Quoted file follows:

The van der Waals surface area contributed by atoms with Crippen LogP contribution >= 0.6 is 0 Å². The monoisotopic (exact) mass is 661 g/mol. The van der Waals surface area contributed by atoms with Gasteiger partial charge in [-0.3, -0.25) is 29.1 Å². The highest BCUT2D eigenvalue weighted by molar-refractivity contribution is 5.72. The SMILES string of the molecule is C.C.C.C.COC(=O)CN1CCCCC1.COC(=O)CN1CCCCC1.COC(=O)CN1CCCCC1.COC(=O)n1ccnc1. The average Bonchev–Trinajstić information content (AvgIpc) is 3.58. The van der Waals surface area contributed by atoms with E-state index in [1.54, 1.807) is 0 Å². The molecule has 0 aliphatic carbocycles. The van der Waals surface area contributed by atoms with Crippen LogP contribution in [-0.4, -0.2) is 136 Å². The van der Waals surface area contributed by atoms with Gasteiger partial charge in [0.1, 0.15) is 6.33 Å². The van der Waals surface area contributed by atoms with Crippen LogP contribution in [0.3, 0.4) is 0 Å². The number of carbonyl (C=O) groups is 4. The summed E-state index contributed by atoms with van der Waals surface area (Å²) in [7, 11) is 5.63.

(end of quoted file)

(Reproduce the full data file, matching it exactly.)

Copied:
The van der Waals surface area contributed by atoms with Crippen LogP contribution >= 0.6 is 0 Å². The monoisotopic (exact) mass is 661 g/mol. The van der Waals surface area contributed by atoms with Gasteiger partial charge in [-0.3, -0.25) is 29.1 Å². The highest BCUT2D eigenvalue weighted by molar-refractivity contribution is 5.72. The SMILES string of the molecule is C.C.C.C.COC(=O)CN1CCCCC1.COC(=O)CN1CCCCC1.COC(=O)CN1CCCCC1.COC(=O)n1ccnc1. The average Bonchev–Trinajstić information content (AvgIpc) is 3.58. The van der Waals surface area contributed by atoms with E-state index in [1.54, 1.807) is 0 Å². The molecule has 0 aliphatic carbocycles. The van der Waals surface area contributed by atoms with Crippen LogP contribution in [-0.4, -0.2) is 136 Å². The van der Waals surface area contributed by atoms with Gasteiger partial charge in [0.1, 0.15) is 6.33 Å². The van der Waals surface area contributed by atoms with Crippen LogP contribution in [0.3, 0.4) is 0 Å². The number of carbonyl (C=O) groups is 4. The summed E-state index contributed by atoms with van der Waals surface area (Å²) in [7, 11) is 5.63.